Shades that will help you follow your golf ball in flight
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TripSavvy / Nicholas McClelland
Superior lens quality
Rugged and versatile construction
On the expensive side
Not flattering on every face
Does not make it easier to see your ball in the long grass
The Oakley Flak 2.0 XL Prizm Golf Sunglasses are great on the course but don’t transition to life beyond golf.
We purchased the Oakley Flak 2.0 XL Prizm Golf Sunglasses so our reviewer could thoroughly test and assess them. Keep reading for our full product review.
The Oakley Flak 2.0 XL Prizm Golf Sunglasses features the company’s proprietary lens technology built on years of color science research. The golf iteration offers players an ideal level of contrast and color control that helps them follow a golf ball through the air more easily at long distances. Paired with lightweight, flexible yet rugged frames, the Flak 2.0 XL is a solid option for a golf-specific pair of lenses. I wore a pair to the course to see if the shades performed as promised.
The Oakley Flak 2.0 XL sunglasses are available with standard, photochromic, and Prizm (either polarized or Iridium) lenses. Prizm essentially means high-definition clarity and contrast. I tested a pair of Prizm lenses with Iridium, a proprietary, scratch-resistant coating that minimizes glare. Oakley offers glasses specifically designed for different settings: the field, the road, the trail, and in my case, the golf course.
The tuned colors and enhanced visibility kept me from losing the white ball against the clouds or as it landed near the tree line.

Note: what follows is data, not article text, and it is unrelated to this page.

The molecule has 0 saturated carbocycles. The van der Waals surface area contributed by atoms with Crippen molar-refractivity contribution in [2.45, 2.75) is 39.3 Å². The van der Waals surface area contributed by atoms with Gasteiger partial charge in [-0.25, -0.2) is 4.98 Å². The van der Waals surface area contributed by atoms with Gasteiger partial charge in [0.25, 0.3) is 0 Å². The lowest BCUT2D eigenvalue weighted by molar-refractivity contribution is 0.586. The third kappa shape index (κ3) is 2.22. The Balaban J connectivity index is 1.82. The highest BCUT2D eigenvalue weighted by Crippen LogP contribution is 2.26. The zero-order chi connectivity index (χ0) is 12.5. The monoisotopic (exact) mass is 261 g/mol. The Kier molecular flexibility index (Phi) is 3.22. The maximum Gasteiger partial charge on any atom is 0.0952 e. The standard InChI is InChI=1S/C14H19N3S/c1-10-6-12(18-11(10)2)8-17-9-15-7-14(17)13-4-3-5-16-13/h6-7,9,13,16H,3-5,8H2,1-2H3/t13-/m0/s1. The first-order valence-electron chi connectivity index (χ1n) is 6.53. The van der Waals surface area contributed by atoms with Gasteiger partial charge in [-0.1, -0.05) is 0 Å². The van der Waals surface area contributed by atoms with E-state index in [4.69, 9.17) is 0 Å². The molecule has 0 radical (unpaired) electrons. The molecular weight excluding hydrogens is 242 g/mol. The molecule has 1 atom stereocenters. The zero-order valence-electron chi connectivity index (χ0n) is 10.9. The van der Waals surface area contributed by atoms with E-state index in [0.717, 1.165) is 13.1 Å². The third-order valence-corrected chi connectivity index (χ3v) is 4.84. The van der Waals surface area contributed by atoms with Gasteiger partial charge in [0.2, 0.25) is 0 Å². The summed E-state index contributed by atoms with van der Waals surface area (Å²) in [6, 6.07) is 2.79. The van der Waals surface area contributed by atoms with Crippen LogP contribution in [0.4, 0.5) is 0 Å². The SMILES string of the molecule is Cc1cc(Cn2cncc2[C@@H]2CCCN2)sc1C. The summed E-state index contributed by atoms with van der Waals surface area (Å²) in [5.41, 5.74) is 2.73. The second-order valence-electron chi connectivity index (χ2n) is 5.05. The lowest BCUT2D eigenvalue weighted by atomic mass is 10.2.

The Prizm golf shades I tested feature 100 percent UV protection and 30 percent visible light transmission (VLT)—a measure of the amount of light that passes through to the eyes—meaning they are fit for what Oakley calls “medium-light” conditions. This same style can also be purchased with Prizm Dark Golf, with a 22 percent VLT that’s appropriate for use in medium light. The high-definition optics (HDO) exceed the testing standards of the American National Standards Institute.
Made of lightweight plastic (Oakley calls it “O Matter”), the frames are said to be virtually indestructible, and they felt almost unnoticeable on my face compared to my daily aviators. Unobtainium, or grippy rubber on the stems and nose pads, ensures the glasses won’t slip during a swing, whether your face is dry or dripping with sweat—a feature I found superlative when playing rounds in New Jersey’s summer heat.
From tee to green, I found that shots hit in the air were much easier to follow down the fairway thanks to the contrast provided by the lenses. The tuned colors and enhanced visibility kept me from losing the white ball against the clouds or as it landed near the tree line (we’re talking more than 250 yards away!).
Having a more dialed-in idea of where my ball (and my playing partners’ ball) finished meant I wasted less time searching for my ball. After all, there is no worse feeling in golf than losing a ball that you know was in play. Even if you’re averaging one to two minutes per hole looking for a ball you sort of saw off the tee, that’s 18 to 36 minutes over 18 holes.
If you play as much golf as I do, investing in Oakley’s Prizm lenses makes sense.